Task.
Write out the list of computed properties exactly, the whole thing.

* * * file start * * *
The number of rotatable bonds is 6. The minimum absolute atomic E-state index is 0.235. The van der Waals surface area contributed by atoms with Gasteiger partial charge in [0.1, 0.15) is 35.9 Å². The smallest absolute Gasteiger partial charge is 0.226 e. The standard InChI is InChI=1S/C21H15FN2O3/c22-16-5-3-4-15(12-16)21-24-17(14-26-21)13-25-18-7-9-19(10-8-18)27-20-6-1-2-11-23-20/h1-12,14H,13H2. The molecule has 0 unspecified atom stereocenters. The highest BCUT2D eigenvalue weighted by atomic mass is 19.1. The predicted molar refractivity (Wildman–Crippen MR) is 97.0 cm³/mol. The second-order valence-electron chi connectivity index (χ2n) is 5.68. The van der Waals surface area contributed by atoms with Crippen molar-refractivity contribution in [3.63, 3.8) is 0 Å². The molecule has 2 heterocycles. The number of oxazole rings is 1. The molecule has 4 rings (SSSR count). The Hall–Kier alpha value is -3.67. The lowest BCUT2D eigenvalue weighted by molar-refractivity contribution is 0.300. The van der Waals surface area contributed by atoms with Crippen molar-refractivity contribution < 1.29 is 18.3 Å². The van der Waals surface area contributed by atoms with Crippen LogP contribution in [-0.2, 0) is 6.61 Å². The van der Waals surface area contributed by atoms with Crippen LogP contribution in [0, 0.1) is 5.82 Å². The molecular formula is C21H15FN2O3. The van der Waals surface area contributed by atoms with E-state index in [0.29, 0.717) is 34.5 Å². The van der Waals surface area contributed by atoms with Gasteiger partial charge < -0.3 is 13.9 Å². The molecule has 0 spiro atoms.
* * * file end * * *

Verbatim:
The number of rotatable bonds is 6. The minimum absolute atomic E-state index is 0.235. The van der Waals surface area contributed by atoms with Gasteiger partial charge in [0.1, 0.15) is 35.9 Å². The smallest absolute Gasteiger partial charge is 0.226 e. The standard InChI is InChI=1S/C21H15FN2O3/c22-16-5-3-4-15(12-16)21-24-17(14-26-21)13-25-18-7-9-19(10-8-18)27-20-6-1-2-11-23-20/h1-12,14H,13H2. The molecule has 0 unspecified atom stereocenters. The highest BCUT2D eigenvalue weighted by atomic mass is 19.1. The predicted molar refractivity (Wildman–Crippen MR) is 97.0 cm³/mol. The second-order valence-electron chi connectivity index (χ2n) is 5.68. The van der Waals surface area contributed by atoms with Crippen molar-refractivity contribution in [3.63, 3.8) is 0 Å². The molecule has 2 heterocycles. The number of oxazole rings is 1. The molecule has 4 rings (SSSR count). The Hall–Kier alpha value is -3.67. The lowest BCUT2D eigenvalue weighted by molar-refractivity contribution is 0.300. The van der Waals surface area contributed by atoms with Crippen molar-refractivity contribution < 1.29 is 18.3 Å². The van der Waals surface area contributed by atoms with Crippen LogP contribution in [-0.2, 0) is 6.61 Å². The van der Waals surface area contributed by atoms with Crippen LogP contribution in [0, 0.1) is 5.82 Å². The molecular formula is C21H15FN2O3. The van der Waals surface area contributed by atoms with E-state index in [0.29, 0.717) is 34.5 Å². The van der Waals surface area contributed by atoms with Gasteiger partial charge < -0.3 is 13.9 Å². The molecule has 0 spiro atoms.